Major averages were up on higher volume with the Dow Jones Industrials closing above 15,000 for the first time in its history. Despite any negative domestic or international economic or political news, the indexes keep rising thanks to quantitative easing from the major central banks. The bottom line: same story, different day. The NASDAQ Composite has been playing catch up to the S&P 500 with major components Microsoft (MSFT) and Apple (AAPL) aiding its move as they have rallied straight up from their recent lows. The indexes have managed to make marginal progress over the past three days with the NASDAQ barely up yesterday despite the heavier volume. So far, however, the indexes have been reluctant to give up any ground as intra-day sell-offs continue to be met by buyers, resulting in a slow grind back into positive territory as we saw yesterday.
Earnings related gap-up moves have been common, but investors need to be careful about which ones they buy into. For example, Commvault Systems (CVLT), a former leader, gapped up sharply yesterday after beating on earnings, only to reverse about 10% off of its intra-day peak and close in the red. CVLT's v-shaped move off of its recent lows was a warning sign, however, and in this market there have been a number of such v-shaped moves. As well, buyable gap-up moves that result in no upside follow-through after six days or longer are suspect, and in this manner we would contrast the action in buyable gap-ups like that in Netflix (NFLX), which appears to be faltering, vs. a gap-up like Illumina's (ILMN), which moved sideways for three days following the buyable gap-up before moving higher.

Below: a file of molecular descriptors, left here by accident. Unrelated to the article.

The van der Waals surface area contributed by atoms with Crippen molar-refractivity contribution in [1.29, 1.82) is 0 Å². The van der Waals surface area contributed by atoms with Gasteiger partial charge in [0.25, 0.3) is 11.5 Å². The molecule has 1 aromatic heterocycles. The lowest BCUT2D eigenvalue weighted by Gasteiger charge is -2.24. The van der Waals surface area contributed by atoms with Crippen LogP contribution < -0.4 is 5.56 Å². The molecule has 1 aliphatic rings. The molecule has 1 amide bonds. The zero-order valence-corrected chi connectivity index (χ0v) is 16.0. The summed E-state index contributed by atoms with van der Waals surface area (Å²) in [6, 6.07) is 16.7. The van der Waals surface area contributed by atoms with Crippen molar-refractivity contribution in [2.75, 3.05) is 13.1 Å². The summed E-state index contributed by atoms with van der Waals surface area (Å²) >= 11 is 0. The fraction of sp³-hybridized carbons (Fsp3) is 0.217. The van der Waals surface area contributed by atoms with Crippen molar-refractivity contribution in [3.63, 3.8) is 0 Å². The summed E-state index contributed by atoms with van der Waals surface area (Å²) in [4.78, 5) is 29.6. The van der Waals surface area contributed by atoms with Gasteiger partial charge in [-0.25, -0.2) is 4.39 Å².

Gold is catching a bid this morning, and so far the yellow metal has been able to remain in a sideways consolidation over the past two weeks as it tries to stabilize following its steep mid-April sell-off which, while resulting in panic selling in paper contracts, also induced extremely strong demand for physical metal, a paradox that we would expect to continue even if and as the price of gold, and silver for that matter, continue to decline as a result of heavy selling in paper metals derivatives.